Before I drumcarded the fiber, I tried spinning the roving straight after dyeing it.  The bobbin on the left shows how defined the colors are, however, the roving was so matted from the dye, it was difficult to draft and strained my wrists.  Drumcarding opened up the fibers for easier drafting, while blending the colors into an attractive mix.  I have much more fiber to spin, but a nightly turn at the wheel should complete the project by the time of the Olympics closing ceremony.

The value of Valentine’s Day has varied for me over the years.  In my elementary school years, my teachers would have the class decorate shoeboxes with red, pink and white hearts; then cut a slot in the top so all of us could excitedly give small valentines to our fellow classmates.  The teenage years held unfulfilled longings for a valentine of flesh and blood.  Newlywed years were exactly what you expect.

When the children arrived, my husband and I just hoped for a good night’s sleep after days filled with play, diapers, high chairs, and nightly bath routines.

Now the kids are adults or “almost” adults and Valentine’s Day is a hoped for respite to gaze at one another 25 plus years later and proclaim “it is good.”  A special dinner, a bottle of wine, and good conversation while the other “adults at home” watch the Olympics in another room pre-occupied with their own romantic thoughts.  Valentine’s Day is special again, complete with flowers, cards, and dessert.  Viva la Valentines!

The predominant color in Northeast Ohio these days is white.  The snow has been flying at a furious pace, although not nearly as wickedly as the eastern seaboard.  But nonetheless, if my car isn’t covered in snow, it’s covered in the white of road salt. 

I need a color fix .  The best place to get it for me is through color studies in weaving.  Even though I am not playing with color on my loom right now, plenty of others are.  I’ve always been particularly impressed with the multi-shaft weaving work of Beryl Moody.  I discovered her work on Flickr and found out she owns Banner Mountain Textiles in California.  Her blog is filled with beautiful, complicated colorwork  weavestructures.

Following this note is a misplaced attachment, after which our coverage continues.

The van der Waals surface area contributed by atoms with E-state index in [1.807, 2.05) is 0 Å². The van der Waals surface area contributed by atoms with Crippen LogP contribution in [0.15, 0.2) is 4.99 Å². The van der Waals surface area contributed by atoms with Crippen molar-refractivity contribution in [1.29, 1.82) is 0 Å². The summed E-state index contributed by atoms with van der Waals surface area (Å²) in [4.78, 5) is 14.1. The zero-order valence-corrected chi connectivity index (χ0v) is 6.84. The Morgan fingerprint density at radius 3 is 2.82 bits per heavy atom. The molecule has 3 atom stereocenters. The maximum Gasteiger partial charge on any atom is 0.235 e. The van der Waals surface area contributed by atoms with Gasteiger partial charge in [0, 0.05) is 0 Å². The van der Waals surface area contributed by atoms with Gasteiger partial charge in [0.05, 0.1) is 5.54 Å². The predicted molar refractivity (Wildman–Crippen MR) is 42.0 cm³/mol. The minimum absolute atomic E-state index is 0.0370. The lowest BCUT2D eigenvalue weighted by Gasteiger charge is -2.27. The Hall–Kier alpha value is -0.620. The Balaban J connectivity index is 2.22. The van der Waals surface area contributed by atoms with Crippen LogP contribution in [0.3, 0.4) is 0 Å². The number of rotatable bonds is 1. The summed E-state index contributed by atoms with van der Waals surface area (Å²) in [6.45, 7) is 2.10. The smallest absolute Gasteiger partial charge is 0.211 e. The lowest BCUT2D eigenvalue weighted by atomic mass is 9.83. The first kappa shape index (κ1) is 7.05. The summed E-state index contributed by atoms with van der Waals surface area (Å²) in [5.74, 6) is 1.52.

She’s got an amazing project on her loom right now that shouts with color.

5-thread satin blocks

Beryl’s work gives me plenty of inspiration to plan and execute a wonderful weaving project with lots of color.  A beautiful colorwork on the loom adds a ray of sunshine to an otherwise white winter month.

I’m on the mailing list for John Carroll University’s speaker series for the Institute for Catholic Studies.  I was instantly charmed by the postcard I received a month ago featuring Brother Guy Consolmagno’s picture and the title of his upcoming talk on “Adventures of a Vatican Astronomer.”  Really?  I didn’t know the Vatican had an observatory.  This sounded like fun.  So I gathered my family last Thursday and traveled to the college to hear a fascinating presentation of  faith and science and why that combination is the most natural thing in the world.

Brother Guy

Consolmagno is an American Jesuit who works as a  planetary scientist and research astronomer at the Vatican Observatory outside of Rome.  He specializes in meteorites and asteroids and other small bodies in the solar system.

The most impressive part of his talk was how much sense it makes to embrace science and religion; that they can co-exist as part of the truth of the universe.  He feels religion needs science to keep it away from superstition and keep it close to reality, to protect it from creationism, which at the end of the day is a kind of paganism.   “I don’t need science to prove my religion, but I need religion to believe in science,” he said.   He believes in an ordered universe which is proof to him it was made with God’s hand.

Brother Guy has a number of books including his most recent, “The Heavens Proclaim: Astronomy and the Vatican.” I think I’ll give it a read.